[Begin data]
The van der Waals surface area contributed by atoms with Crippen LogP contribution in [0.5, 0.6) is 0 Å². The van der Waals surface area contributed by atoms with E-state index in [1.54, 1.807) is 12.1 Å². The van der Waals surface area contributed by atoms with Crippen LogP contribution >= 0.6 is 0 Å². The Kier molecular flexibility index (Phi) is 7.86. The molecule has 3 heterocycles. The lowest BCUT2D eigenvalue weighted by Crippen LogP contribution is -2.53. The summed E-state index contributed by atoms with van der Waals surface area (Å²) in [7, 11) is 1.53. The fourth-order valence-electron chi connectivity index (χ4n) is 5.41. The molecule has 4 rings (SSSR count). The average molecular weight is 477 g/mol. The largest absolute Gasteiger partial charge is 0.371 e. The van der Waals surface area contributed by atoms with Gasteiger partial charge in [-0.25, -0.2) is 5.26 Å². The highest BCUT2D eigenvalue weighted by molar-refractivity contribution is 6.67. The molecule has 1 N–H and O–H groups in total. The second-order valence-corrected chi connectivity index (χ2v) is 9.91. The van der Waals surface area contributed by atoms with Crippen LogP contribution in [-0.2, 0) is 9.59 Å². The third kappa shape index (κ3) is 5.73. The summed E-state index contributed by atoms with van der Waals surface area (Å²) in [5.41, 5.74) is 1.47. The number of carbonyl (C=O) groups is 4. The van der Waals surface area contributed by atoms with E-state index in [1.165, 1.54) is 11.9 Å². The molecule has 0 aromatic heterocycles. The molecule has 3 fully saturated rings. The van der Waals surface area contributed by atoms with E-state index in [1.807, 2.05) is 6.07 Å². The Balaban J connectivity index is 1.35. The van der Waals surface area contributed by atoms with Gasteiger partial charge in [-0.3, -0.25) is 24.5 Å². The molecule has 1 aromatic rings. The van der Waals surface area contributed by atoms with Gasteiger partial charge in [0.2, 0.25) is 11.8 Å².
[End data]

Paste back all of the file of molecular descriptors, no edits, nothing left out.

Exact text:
The van der Waals surface area contributed by atoms with Crippen LogP contribution in [0.5, 0.6) is 0 Å². The van der Waals surface area contributed by atoms with E-state index in [1.54, 1.807) is 12.1 Å². The van der Waals surface area contributed by atoms with Crippen LogP contribution >= 0.6 is 0 Å². The Kier molecular flexibility index (Phi) is 7.86. The molecule has 3 heterocycles. The lowest BCUT2D eigenvalue weighted by Crippen LogP contribution is -2.53. The summed E-state index contributed by atoms with van der Waals surface area (Å²) in [7, 11) is 1.53. The fourth-order valence-electron chi connectivity index (χ4n) is 5.41. The molecule has 4 rings (SSSR count). The average molecular weight is 477 g/mol. The largest absolute Gasteiger partial charge is 0.371 e. The van der Waals surface area contributed by atoms with Gasteiger partial charge in [-0.25, -0.2) is 5.26 Å². The highest BCUT2D eigenvalue weighted by molar-refractivity contribution is 6.67. The molecule has 1 N–H and O–H groups in total. The second-order valence-corrected chi connectivity index (χ2v) is 9.91. The van der Waals surface area contributed by atoms with Crippen LogP contribution in [-0.2, 0) is 9.59 Å². The third kappa shape index (κ3) is 5.73. The summed E-state index contributed by atoms with van der Waals surface area (Å²) in [5.41, 5.74) is 1.47. The number of carbonyl (C=O) groups is 4. The van der Waals surface area contributed by atoms with E-state index in [1.165, 1.54) is 11.9 Å². The molecule has 0 aromatic heterocycles. The molecule has 3 fully saturated rings. The van der Waals surface area contributed by atoms with E-state index in [1.807, 2.05) is 6.07 Å². The Balaban J connectivity index is 1.35. The van der Waals surface area contributed by atoms with Gasteiger partial charge in [-0.3, -0.25) is 24.5 Å². The molecule has 1 aromatic rings. The van der Waals surface area contributed by atoms with Gasteiger partial charge in [0.2, 0.25) is 11.8 Å².